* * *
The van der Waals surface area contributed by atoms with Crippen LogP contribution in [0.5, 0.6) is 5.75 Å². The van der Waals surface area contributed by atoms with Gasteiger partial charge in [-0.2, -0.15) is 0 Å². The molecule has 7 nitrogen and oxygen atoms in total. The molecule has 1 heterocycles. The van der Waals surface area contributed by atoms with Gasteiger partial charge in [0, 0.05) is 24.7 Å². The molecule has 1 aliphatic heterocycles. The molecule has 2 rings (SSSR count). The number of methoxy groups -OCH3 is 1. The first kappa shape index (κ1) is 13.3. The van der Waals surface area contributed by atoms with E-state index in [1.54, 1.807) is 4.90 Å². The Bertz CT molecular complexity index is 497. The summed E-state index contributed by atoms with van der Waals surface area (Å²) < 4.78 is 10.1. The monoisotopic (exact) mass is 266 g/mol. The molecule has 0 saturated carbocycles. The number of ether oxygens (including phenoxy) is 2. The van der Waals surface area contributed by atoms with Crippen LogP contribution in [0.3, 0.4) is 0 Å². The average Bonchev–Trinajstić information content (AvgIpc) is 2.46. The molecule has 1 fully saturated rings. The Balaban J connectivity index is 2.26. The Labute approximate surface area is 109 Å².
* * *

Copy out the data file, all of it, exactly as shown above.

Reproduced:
The van der Waals surface area contributed by atoms with Crippen LogP contribution in [0.5, 0.6) is 5.75 Å². The van der Waals surface area contributed by atoms with Gasteiger partial charge in [-0.2, -0.15) is 0 Å². The molecule has 7 nitrogen and oxygen atoms in total. The molecule has 1 heterocycles. The van der Waals surface area contributed by atoms with Gasteiger partial charge in [0, 0.05) is 24.7 Å². The molecule has 1 aliphatic heterocycles. The molecule has 2 rings (SSSR count). The number of methoxy groups -OCH3 is 1. The first kappa shape index (κ1) is 13.3. The van der Waals surface area contributed by atoms with E-state index in [1.54, 1.807) is 4.90 Å². The Bertz CT molecular complexity index is 497. The summed E-state index contributed by atoms with van der Waals surface area (Å²) < 4.78 is 10.1. The monoisotopic (exact) mass is 266 g/mol. The molecule has 0 saturated carbocycles. The number of ether oxygens (including phenoxy) is 2. The van der Waals surface area contributed by atoms with Crippen LogP contribution in [0.3, 0.4) is 0 Å². The average Bonchev–Trinajstić information content (AvgIpc) is 2.46. The molecule has 1 fully saturated rings. The Balaban J connectivity index is 2.26. The Labute approximate surface area is 109 Å².